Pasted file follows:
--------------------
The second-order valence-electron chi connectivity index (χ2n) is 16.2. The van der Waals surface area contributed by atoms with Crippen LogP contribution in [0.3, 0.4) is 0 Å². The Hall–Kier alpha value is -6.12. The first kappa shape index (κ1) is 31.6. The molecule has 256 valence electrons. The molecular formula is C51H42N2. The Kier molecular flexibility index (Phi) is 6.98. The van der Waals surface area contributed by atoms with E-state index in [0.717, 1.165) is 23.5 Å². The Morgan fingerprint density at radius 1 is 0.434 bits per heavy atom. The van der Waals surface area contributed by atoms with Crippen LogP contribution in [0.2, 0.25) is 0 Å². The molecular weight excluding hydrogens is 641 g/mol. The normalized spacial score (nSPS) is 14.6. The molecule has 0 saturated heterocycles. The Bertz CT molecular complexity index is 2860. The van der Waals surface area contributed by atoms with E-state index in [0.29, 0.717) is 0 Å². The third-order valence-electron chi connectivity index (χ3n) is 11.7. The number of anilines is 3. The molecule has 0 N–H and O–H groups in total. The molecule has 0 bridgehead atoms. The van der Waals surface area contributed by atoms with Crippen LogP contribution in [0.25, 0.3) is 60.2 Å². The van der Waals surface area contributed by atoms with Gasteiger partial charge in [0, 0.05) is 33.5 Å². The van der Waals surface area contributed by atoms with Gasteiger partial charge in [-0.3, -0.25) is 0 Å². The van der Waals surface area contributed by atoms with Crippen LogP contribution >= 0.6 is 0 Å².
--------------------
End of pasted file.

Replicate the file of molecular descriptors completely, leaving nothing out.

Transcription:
The second-order valence-electron chi connectivity index (χ2n) is 16.2. The van der Waals surface area contributed by atoms with Crippen LogP contribution in [0.3, 0.4) is 0 Å². The Hall–Kier alpha value is -6.12. The first kappa shape index (κ1) is 31.6. The molecule has 256 valence electrons. The molecular formula is C51H42N2. The Kier molecular flexibility index (Phi) is 6.98. The van der Waals surface area contributed by atoms with E-state index in [0.717, 1.165) is 23.5 Å². The Morgan fingerprint density at radius 1 is 0.434 bits per heavy atom. The van der Waals surface area contributed by atoms with Crippen LogP contribution in [0.2, 0.25) is 0 Å². The molecular weight excluding hydrogens is 641 g/mol. The normalized spacial score (nSPS) is 14.6. The molecule has 0 saturated heterocycles. The Bertz CT molecular complexity index is 2860. The van der Waals surface area contributed by atoms with E-state index in [0.29, 0.717) is 0 Å². The third-order valence-electron chi connectivity index (χ3n) is 11.7. The number of anilines is 3. The molecule has 0 N–H and O–H groups in total. The molecule has 0 bridgehead atoms. The van der Waals surface area contributed by atoms with Crippen LogP contribution in [0.25, 0.3) is 60.2 Å². The van der Waals surface area contributed by atoms with Gasteiger partial charge in [0, 0.05) is 33.5 Å². The van der Waals surface area contributed by atoms with Gasteiger partial charge in [-0.3, -0.25) is 0 Å². The van der Waals surface area contributed by atoms with Crippen LogP contribution >= 0.6 is 0 Å².